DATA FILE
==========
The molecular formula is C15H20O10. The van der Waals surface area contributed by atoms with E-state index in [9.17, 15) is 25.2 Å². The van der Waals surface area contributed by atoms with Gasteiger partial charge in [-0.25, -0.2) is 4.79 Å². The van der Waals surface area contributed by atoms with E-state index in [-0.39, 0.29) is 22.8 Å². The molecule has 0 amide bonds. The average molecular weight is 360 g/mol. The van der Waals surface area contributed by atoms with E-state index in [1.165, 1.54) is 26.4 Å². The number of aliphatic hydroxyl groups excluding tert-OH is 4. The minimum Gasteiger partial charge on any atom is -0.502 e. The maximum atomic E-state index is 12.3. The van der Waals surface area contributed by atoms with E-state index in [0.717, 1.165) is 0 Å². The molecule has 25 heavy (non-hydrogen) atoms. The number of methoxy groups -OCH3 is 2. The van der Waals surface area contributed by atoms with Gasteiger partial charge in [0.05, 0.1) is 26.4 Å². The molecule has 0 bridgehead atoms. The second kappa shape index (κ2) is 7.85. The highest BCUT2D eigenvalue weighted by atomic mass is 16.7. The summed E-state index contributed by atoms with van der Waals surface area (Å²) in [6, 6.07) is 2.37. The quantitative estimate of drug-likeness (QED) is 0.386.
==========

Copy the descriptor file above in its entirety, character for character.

The molecular formula is C15H20O10. The van der Waals surface area contributed by atoms with E-state index in [9.17, 15) is 25.2 Å². The van der Waals surface area contributed by atoms with Gasteiger partial charge in [-0.25, -0.2) is 4.79 Å². The van der Waals surface area contributed by atoms with E-state index in [-0.39, 0.29) is 22.8 Å². The molecule has 0 amide bonds. The average molecular weight is 360 g/mol. The van der Waals surface area contributed by atoms with E-state index in [1.165, 1.54) is 26.4 Å². The number of aliphatic hydroxyl groups excluding tert-OH is 4. The minimum Gasteiger partial charge on any atom is -0.502 e. The maximum atomic E-state index is 12.3. The van der Waals surface area contributed by atoms with E-state index in [0.717, 1.165) is 0 Å². The molecule has 25 heavy (non-hydrogen) atoms. The number of methoxy groups -OCH3 is 2. The van der Waals surface area contributed by atoms with Gasteiger partial charge in [0.05, 0.1) is 26.4 Å². The molecule has 0 bridgehead atoms. The second kappa shape index (κ2) is 7.85. The highest BCUT2D eigenvalue weighted by atomic mass is 16.7. The summed E-state index contributed by atoms with van der Waals surface area (Å²) in [6, 6.07) is 2.37. The quantitative estimate of drug-likeness (QED) is 0.386.